The scientific tourist #84 — O’Riley’s Daughter

A Curtis P-40N Warhawk at Seattle’s Museum of Flight:

The Curtis P-40 wasn’t the best fighter of World War II, but it had its strengths — namely that it was cheap and built like a tank. Since it only had a single-speed / single-stage supercharger, it was hopelessly outclassed by a number of Axis fighters at altitudes over 30,000 feet. But in theaters where high-altitude performance was less important (notably, in Africa and China), it performed well. It had armor around the engine and cockpit, enabling it to tackle faster fighters head-on. Meanwhile, its wings were so strong that a number of Warhawks survived mid-air collisions as well as holding up to occasional ramming attacks on enemy fighters.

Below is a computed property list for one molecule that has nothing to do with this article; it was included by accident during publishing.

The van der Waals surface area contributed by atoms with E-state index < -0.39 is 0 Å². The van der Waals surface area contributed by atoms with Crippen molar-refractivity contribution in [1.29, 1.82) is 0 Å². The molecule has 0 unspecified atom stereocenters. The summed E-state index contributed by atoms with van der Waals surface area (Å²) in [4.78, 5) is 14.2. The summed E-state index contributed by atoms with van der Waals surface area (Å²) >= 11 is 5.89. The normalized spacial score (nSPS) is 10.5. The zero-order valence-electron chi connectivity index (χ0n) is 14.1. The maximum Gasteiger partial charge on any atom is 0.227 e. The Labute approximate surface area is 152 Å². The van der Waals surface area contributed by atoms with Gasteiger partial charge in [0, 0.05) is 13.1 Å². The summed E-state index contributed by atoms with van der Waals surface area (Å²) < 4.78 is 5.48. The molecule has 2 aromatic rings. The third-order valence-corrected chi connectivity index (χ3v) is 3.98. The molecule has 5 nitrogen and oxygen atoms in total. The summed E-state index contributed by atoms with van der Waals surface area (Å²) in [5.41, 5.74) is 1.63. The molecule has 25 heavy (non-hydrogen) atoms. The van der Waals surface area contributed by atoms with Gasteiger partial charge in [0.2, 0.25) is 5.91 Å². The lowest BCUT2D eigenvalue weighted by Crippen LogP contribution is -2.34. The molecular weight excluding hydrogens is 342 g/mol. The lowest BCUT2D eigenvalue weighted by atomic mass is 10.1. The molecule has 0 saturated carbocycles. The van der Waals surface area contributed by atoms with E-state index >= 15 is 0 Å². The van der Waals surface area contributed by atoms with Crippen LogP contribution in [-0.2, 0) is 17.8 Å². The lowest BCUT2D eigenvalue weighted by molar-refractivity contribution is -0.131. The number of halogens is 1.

The P-40N was the last variant of this model to be produced, this particular aircraft flew straight from the factory in Buffalo, NY to storage in Arizona. During its restoration decades later, it was painted in markings typical of the Chinese-American Composite Wing circa 1944. The plane was named after a popular drinking song of the time…

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